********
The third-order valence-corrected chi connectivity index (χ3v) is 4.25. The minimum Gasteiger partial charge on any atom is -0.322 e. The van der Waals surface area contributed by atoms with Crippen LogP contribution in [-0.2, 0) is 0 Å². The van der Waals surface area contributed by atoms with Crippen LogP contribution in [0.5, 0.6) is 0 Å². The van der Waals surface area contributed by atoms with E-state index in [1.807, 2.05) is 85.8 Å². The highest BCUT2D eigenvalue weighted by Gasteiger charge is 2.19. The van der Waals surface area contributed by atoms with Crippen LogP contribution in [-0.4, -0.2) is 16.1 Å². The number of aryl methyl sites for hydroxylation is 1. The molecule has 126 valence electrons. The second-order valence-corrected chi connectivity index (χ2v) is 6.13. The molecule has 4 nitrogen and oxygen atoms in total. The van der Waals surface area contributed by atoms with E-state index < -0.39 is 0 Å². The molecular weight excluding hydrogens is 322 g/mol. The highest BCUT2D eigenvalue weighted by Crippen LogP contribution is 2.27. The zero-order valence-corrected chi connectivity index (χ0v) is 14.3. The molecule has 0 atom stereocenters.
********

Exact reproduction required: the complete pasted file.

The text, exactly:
The third-order valence-corrected chi connectivity index (χ3v) is 4.25. The minimum Gasteiger partial charge on any atom is -0.322 e. The van der Waals surface area contributed by atoms with Crippen LogP contribution in [-0.2, 0) is 0 Å². The van der Waals surface area contributed by atoms with Crippen LogP contribution in [0.5, 0.6) is 0 Å². The van der Waals surface area contributed by atoms with E-state index in [1.807, 2.05) is 85.8 Å². The highest BCUT2D eigenvalue weighted by Gasteiger charge is 2.19. The van der Waals surface area contributed by atoms with Crippen LogP contribution in [-0.4, -0.2) is 16.1 Å². The number of aryl methyl sites for hydroxylation is 1. The molecule has 126 valence electrons. The second-order valence-corrected chi connectivity index (χ2v) is 6.13. The molecule has 4 nitrogen and oxygen atoms in total. The van der Waals surface area contributed by atoms with E-state index < -0.39 is 0 Å². The molecular weight excluding hydrogens is 322 g/mol. The highest BCUT2D eigenvalue weighted by Crippen LogP contribution is 2.27. The zero-order valence-corrected chi connectivity index (χ0v) is 14.3. The molecule has 0 atom stereocenters.